On 18th November, 1937, a large crowd of more than 700 people gathered in the Hotel Syracuse ballroom to welcome the city’s newest and most successful industry. Post- merger, Carrier Corporation had emerged as one of the most prominent companies and it was only possible due to the combined efforts of the management and 600 employees of Carrier Corporation.
Introduction Of The Conduit Weather Master System
Willis added another feather to his hat when he invented the “Conduit Weather Master” better known as “Air Handling Unit (AHU)”.
The invention was inspired by the problems posed by skyscrapers i.e. the height and the amount of rooms per floor which in turn affected the outside ventilation (OA).
A standard AHU (conditioning apparatus) is an important element of the air cycle. The basic components of the AHU includes fan motor, cooling coil and modulating face and bypass dampers, mixing boxes with the flow of air in and out of the air openings. This resulted in increased size of each AHU including the OA duct. Willis’ aim was to save space by compact ducts, and the introduction of the Conduit Weather Master was the answer to success.
The OA rooms are large and the room requires the removal of both sensible heat and latent heat. Latent and sensible heat, are types of energy released or absorbed in the atmosphere. Latent heat is related to changes in phase between solids, liquids and gases whereas sensible heat is related to the changes in temperature of a gas or object with no change in phase. Willis decided to cool the entire OA flow and bring it down to the dew-point and that too in the remote OA unit. The result was satisfying as the space required for the OA duct was significantly reduced. The high velocity (20 meters per seconds) Ducting used to carry the OA is the ‘Conduit’ in the Conduit Weather Master.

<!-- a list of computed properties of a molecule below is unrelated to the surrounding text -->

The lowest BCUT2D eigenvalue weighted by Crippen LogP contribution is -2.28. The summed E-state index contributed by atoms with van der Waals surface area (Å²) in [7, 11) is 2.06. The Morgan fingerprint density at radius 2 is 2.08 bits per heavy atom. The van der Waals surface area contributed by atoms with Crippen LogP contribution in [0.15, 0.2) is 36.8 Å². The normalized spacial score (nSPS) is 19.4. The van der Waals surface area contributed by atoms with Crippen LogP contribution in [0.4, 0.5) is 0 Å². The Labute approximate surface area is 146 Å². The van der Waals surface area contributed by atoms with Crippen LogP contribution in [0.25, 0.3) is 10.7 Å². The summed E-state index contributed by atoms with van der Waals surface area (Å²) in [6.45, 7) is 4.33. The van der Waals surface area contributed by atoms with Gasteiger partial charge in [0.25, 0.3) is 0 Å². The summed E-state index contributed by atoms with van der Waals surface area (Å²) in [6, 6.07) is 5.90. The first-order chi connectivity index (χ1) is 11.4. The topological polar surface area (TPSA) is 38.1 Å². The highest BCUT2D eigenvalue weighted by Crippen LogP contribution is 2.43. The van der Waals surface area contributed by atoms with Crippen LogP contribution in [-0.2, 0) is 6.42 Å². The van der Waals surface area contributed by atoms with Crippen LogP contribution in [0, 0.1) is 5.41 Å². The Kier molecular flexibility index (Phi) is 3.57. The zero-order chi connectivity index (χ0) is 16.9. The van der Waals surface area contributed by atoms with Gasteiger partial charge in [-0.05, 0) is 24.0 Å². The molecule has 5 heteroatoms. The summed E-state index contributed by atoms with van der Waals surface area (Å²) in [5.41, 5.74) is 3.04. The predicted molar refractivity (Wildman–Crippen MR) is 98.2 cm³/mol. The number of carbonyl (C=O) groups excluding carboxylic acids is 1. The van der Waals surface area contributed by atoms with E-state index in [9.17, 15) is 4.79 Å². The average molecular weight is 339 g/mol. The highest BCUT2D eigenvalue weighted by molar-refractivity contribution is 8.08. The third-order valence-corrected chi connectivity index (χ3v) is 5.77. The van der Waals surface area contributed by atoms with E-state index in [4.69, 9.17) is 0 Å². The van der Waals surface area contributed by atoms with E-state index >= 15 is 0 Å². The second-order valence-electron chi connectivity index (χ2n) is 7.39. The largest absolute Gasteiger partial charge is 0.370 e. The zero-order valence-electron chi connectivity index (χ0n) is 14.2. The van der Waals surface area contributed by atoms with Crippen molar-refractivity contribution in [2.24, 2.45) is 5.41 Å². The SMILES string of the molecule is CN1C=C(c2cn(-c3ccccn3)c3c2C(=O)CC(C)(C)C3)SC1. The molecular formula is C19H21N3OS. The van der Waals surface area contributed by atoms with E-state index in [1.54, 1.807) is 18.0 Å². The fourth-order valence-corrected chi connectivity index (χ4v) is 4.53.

The company installed its first weather master conduit in the Pentagon and subsequently at the Statler Hotel in Washington D.C. This was the last installation by the company before U.S.A’s entry in the World War II in the year 1939. In the same year, Lyle was elected as the President of the Carrier Corporation. On being elected as the President, Lyle gave a very encouraging speech to his staff wherein he stated “We have been through two drastic depressions. We have emerged and finally digested three Organizations into one. I can honestly say to you that the future looks me to be brighter for this corporation than at any time.”
With the onset of World War II in the year 1939, Willis gave full attention to the war and the U.S Army. He had a burning desire to do something for the military. The military took full advantage of Willis’ engineering skills which involved in producing classified equipments like airplane engine mounts, sight hoods for guns, tank adapters and the “hedgehog”, an anti-submarine bomb discharge. Willis’ contribution to the war included refrigeration that ensured safe delivery and storage of perishable food served to army soldiers located 6000 miles from home.